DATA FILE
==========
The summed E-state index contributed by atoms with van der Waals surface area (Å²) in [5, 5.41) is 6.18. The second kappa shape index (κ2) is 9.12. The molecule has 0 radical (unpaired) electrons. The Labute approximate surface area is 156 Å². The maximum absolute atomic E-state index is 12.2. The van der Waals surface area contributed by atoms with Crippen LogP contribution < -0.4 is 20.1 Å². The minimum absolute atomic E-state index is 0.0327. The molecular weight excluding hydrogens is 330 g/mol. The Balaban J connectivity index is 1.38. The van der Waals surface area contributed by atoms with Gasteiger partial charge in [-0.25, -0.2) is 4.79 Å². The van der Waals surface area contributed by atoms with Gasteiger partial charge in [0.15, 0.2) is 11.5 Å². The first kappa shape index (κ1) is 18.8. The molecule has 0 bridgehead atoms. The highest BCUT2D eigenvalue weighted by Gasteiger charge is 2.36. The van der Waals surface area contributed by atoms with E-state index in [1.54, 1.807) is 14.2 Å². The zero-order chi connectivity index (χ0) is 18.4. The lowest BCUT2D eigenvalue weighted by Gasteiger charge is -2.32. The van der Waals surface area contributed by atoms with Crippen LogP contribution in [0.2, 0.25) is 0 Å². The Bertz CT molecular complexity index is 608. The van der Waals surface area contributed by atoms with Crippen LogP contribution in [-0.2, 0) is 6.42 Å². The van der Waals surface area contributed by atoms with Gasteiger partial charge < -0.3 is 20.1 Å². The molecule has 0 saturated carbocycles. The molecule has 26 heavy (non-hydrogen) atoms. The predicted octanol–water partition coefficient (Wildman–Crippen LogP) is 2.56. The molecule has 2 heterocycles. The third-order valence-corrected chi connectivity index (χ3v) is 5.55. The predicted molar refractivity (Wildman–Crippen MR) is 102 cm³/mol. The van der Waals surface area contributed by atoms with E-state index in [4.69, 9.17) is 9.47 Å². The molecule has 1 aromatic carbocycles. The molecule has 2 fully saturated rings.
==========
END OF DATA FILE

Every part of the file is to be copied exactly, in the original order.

The summed E-state index contributed by atoms with van der Waals surface area (Å²) in [5, 5.41) is 6.18. The second kappa shape index (κ2) is 9.12. The molecule has 0 radical (unpaired) electrons. The Labute approximate surface area is 156 Å². The maximum absolute atomic E-state index is 12.2. The van der Waals surface area contributed by atoms with Crippen LogP contribution < -0.4 is 20.1 Å². The minimum absolute atomic E-state index is 0.0327. The molecular weight excluding hydrogens is 330 g/mol. The Balaban J connectivity index is 1.38. The van der Waals surface area contributed by atoms with Gasteiger partial charge in [-0.25, -0.2) is 4.79 Å². The van der Waals surface area contributed by atoms with Gasteiger partial charge in [0.15, 0.2) is 11.5 Å². The first kappa shape index (κ1) is 18.8. The molecule has 0 bridgehead atoms. The highest BCUT2D eigenvalue weighted by Gasteiger charge is 2.36. The van der Waals surface area contributed by atoms with E-state index in [1.54, 1.807) is 14.2 Å². The zero-order chi connectivity index (χ0) is 18.4. The lowest BCUT2D eigenvalue weighted by Gasteiger charge is -2.32. The van der Waals surface area contributed by atoms with Crippen LogP contribution in [0.2, 0.25) is 0 Å². The Bertz CT molecular complexity index is 608. The van der Waals surface area contributed by atoms with Crippen LogP contribution in [-0.2, 0) is 6.42 Å². The van der Waals surface area contributed by atoms with Gasteiger partial charge < -0.3 is 20.1 Å². The molecule has 0 saturated carbocycles. The molecule has 26 heavy (non-hydrogen) atoms. The predicted octanol–water partition coefficient (Wildman–Crippen LogP) is 2.56. The molecule has 2 heterocycles. The third-order valence-corrected chi connectivity index (χ3v) is 5.55. The predicted molar refractivity (Wildman–Crippen MR) is 102 cm³/mol. The van der Waals surface area contributed by atoms with E-state index in [4.69, 9.17) is 9.47 Å². The molecule has 1 aromatic carbocycles. The molecule has 2 fully saturated rings.